Need a visa letter?
Some countries require a letter from the home institution (that’s us) verifying the payment method and ensuring that the student will return to the U.S. to complete their degree. Students who need a visa letter should complete the visa letter request form (pdf) and submit it to the study abroad office on the 3rd floor of Warner Hall or email the form to email@example.com. Letters take 3-5 days to process and may be picked up at the OIE front desk.
Carnegie Mellon requires that students have adequate health insurance coverage during the entire study abroad experience. This insurance must cover students door to door for all situations that can occur while abroad, including accident coverage, medevac and repatriation of remains.
Students should verify that their current policy will provide the required coverage for the entire abroad experience. Providers commonly consider treatment in foreign countries as “out of network,” which means that patients must pay upfront for medical care and seek reimbursement from the insurance company.
Carnegie Mellon’s Student Health Insurance
Students can purchase Aetna Student Health through Carnegie Mellon’s University Health Services Office. Plan details can be obtained by visiting: www.cmu.edu/health-services/student-insurance/plan-details.html, by contacting University Health Services at x8-2157 or firstname.lastname@example.org, or by contacting Aetna directly at www.aetnastudenthealth.com.
Insurance Provided by Study Abroad Programs
Some study abroad packages include health insurance as part of the program fee and some do not. Students should not cancel their current policy if additional insurance is offered.
The International Student Identity Card
Students are also required to purchase the International Student Identity Card (ISIC). This card also provides supplemental coverage for hospitalization, accident related medical expenses (including medical evacuation), accidental death, and dismemberment while traveling outside the continental U.S. It also offers travel benefits and discounts to students traveling, studying and working abroad. The ISIC card must be purchased in the U.S. to include all discounts. A detailed handbook is included in the purchase price of the ISIC card which explains the benefits in detail. Please note: This insurance does not replace the required health insurance described above. This is a supplemental policy only.
A variety of companies provide short-term insurance specifically for study abroad students. Carnegie Mellon does not endorse a specific plan.
Students in the U.S. on nonimmigrant visas (most commonly F-1 or J-1) who are going abroad during the academic year should make sure to understand the extent of their abroad experience on their immigration status. They should meet with their Study Abroad Advisor if any questions arise, but should also meet with their Foreign Student Advisor for more detailed immigration situations.
International students should always ensure that their I-20 or DS-2019 has a signature within a year of their return to the US.
Where and how to receive a signature:
- Visit OIE Express, each Monday, from 3 to 4 pm in OIE (Warner Hall, 3rd Floor). You can receive a signature on the spot.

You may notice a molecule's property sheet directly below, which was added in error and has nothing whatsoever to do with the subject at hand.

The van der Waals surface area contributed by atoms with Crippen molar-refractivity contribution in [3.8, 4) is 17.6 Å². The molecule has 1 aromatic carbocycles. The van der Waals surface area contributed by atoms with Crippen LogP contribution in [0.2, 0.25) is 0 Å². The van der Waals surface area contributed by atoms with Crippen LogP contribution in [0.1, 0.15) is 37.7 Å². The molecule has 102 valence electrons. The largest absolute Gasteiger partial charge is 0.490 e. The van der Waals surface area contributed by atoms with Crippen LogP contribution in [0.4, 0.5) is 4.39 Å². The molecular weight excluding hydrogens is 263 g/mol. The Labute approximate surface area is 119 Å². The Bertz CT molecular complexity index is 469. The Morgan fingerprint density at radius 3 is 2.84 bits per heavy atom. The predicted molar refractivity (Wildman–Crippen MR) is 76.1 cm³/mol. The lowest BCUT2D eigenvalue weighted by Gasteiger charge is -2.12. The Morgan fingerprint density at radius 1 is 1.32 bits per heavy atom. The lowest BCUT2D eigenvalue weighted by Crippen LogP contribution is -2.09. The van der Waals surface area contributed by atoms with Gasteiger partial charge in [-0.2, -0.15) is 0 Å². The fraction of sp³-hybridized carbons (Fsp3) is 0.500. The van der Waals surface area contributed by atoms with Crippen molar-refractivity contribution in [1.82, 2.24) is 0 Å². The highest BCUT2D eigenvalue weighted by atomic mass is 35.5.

- Stop by OIE on a Signature Day for a signature on the spot. These days normally coincide with upcoming vacation breaks.
- Drop off the document in our OIE office for 3-day processing.
To make an appointment with your Study Abroad Advisor, visit our CMU Study Abroad Portal.
To make an appointment with a Foreign Student Advisor, call 412-268-5231.
To help prepare for your time abroad, see if your country’s embassy abroad has an emergency alert system. Many countries now have a system that will alert individuals if any large-scale emergency occurs and/or if an evacuation is necessary.
Students with Disabilities
Students with all types of disabilities are studying abroad today. Study abroad programs are committed to making their programs accommodating to students with physical, mental, learning or other disabilities. OIE is committed to ensuring all students have the opportunity to study abroad, and we are happy to assist students in finding a program that can meet their needs.
Remember that many other countries are not as accessible as we may think they should be. Research the laws of the host country regarding persons with disabilities and the availability of services and accommodations that can be found in the host country. Attitudes toward disabilities vary by location.
Students with learning disabilities should notify the study abroad program and explain the required accommodations. American providers are generally able to easily accommodate students with learning disabilities. Direct enrolling in a foreign institution may or may not present accommodation challenges to students with learning disabilities, depending on the pervading attitude toward learning disabilities in that location. Be prepared to explain in detail. Failure to disclose this information, though within a student’s right to do so, is not recommended. The added stress of foreign study coupled with not having the appropriate accommodations could prove to be overwhelming.
Communicate, Communicate, Communicate!
The key to a successful study abroad experience for a student with a disability is communication. The Office of International Education and the study abroad program should be aware of any special needs or accommodations required. Equal Opportunity & Disability Services at Carnegie Mellon is another crucial partner in this process. Students with documented disabilities should work with the Disability Services Office to provide a detailed description of the disability and the accommodations required to the study abroad program or school.
Be sure to inquire about additional costs, if any, for services. Do not assume that such services will be free as they are here. If services are not provided free of charge, please contact the study abroad staff, Equal Opportunity & Disability Services, and/or Mobility International. They can work with the program or school to find a solution.